September 14, 2013 5:20:40 PM
WEST POINT -- Columbus High School football coach Tony Stanford sent a stern message to his team Friday night.
"Now, we know what you are capable of," Stanford said. "We want to see this many more Friday nights."
In perhaps its most complete game in Stanford's four seasons as head coach, Columbus routed West Point 41-14 in a non-region prep football game played at Hamblin Stadium.
Highly-touted West Point running back Aeris Williams had scored six touchdowns and run for 427 yards in two games. The Columbus defense held Williams to 46 rushing yards on 20 carries. Damian Moore and Jalen Stewart led a dominating performance by the Columbus defense.
"The whole plan was to stop No. 22 (Williams)," Stewart said. "He is one of the best players in the state. We knew if we slowed him down, we felt like (West Point) really didn't have anything else who could beat us."
Even Columbus (2-1) was surprised at how successful the game plan. Williams broke off a 3-yard scoring run to cur the Columbus lead to 13-7 late in the first quarter. However, Williams did not find the end zone again and his longest run was 11 yards.
"We were really shocked at how the game played out," Moore said. "You don't expect to come in here and win by a large margin like that. We thought Aeris would get his yards. We just hoped to eliminate the big play."
As good as the Columbus defense was, the Columbus offense was equally stellar.
In a season-opening loss at Noxubee County, senior quarterback Trace Lee was knocked out in the second half with a concussion. Lee slowly eased back into the flow of play in last week's 20-16 win over New Hope. Friday night was much different. Even though Lee completed only 6-of-8 passes, the Falcons moved with precision up and down the field. West Point had entered the contest averaging 44 points per game, so Lee knew his squad might be asked to match scores.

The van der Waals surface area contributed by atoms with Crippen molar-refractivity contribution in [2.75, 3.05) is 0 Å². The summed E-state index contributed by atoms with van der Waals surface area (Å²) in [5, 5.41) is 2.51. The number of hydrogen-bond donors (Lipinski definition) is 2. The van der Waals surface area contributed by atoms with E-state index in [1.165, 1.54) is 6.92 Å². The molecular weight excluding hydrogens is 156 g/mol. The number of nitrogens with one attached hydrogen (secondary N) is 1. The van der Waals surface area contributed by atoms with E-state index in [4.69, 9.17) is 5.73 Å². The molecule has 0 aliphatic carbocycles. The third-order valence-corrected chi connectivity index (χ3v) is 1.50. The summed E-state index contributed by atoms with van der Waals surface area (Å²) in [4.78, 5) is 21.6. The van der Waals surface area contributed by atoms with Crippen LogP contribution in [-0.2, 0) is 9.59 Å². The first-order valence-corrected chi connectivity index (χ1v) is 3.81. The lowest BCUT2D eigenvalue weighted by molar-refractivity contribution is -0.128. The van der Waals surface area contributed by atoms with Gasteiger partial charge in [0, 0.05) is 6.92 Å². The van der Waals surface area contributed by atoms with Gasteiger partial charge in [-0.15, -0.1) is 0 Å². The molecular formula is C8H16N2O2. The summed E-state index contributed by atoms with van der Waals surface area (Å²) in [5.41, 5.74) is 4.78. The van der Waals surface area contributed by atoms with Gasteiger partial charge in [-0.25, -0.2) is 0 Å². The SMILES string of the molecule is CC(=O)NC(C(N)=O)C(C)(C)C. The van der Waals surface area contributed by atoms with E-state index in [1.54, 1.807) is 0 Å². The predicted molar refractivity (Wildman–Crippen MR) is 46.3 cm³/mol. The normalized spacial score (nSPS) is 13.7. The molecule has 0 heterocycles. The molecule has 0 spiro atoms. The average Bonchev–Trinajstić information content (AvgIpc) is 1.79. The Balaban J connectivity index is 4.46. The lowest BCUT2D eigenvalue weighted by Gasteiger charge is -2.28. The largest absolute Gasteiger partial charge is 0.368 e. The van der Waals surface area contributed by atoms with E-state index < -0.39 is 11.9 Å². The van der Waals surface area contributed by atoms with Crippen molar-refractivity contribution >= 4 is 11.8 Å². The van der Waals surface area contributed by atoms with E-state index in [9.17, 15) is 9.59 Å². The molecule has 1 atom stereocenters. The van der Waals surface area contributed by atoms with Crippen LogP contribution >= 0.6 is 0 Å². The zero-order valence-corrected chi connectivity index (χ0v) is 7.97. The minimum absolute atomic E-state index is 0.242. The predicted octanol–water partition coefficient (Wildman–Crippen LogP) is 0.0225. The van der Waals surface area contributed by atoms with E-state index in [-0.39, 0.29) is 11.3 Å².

"It was the front of our mind that we had to score and score a lot," Lee said. "Even though you have total confidence in your defense, you know this might be high-scoring. We thought we were going to have to move to chains and really put up some points. From an offensive standpoint, we executed well. There are always things to work on. But you have to be pleased with what happened."
Columbus ran 50 times for 236 yards in the game and only had one turnover. The Falcons dominating ground performance came as a bigger shock since leading rusher Kevin Jackson missed the first three quarters serving a suspension issued by the Mississippi High School Activities Association for a pair of personal foul penalties in the win over New Hope. Fellow senior Kendrick Conner took up the slap, rushing 30 times for 158 yards, with three touchdowns.
"We told Kendrick before the game that he was really going to have a breakout game," Stanford said. "Last week against New Hope, we got him running more North to South. That is when he is at his best. Today, he was really out there running over people.'
Lee sensed Conner was ready before the contest started. Four carries for 27 yards on Columbus' first offensive possession confirmed this belief.
"(Conner) is the biggest goofball on the team," said Lee, who threw touchdown passes to Donsha Walker and Alex Lipscomb. "But there is nobody I want on my side more on a Friday night."
Lee hit Donsha Walker on an 8-yard touchdown pass on the game's first possession. On the next trip down field, Conner scored from three yards out. In perhaps their best drive of the season, the Falcons followed that up by going 78 yards on 14 plays. Again, Conner capped this drive with a 5-yard touchdown run.
West Point (1-2) answered with a masterful drive of its own. The Green Wave moved 65 yards on 13 plays. Quarterback Josh Ewing called his own number for a 4-yard touchdown run, creating a 20-14 halftime deficit.
It did appear then the track meet was on. However, in the game's final half, Columbus was the only team to continue scoring. The Falcons scored on three consecutive drives in each half.
"This was the type of game we have been waiting on for a long time around here," Stanford said. "It is the type of win that can help change a program. The first two games, we simply didn't play up to our capabilities. Obviously, tonight we did. Can we keep that up? You hope so, but you never know when you are dealing with 16-17-18 year-olds. However, this team now knows they can do this. When the going gets hard, they know they are capable. It is huge when a team feels that way."
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Scott is sports copy editor and reporter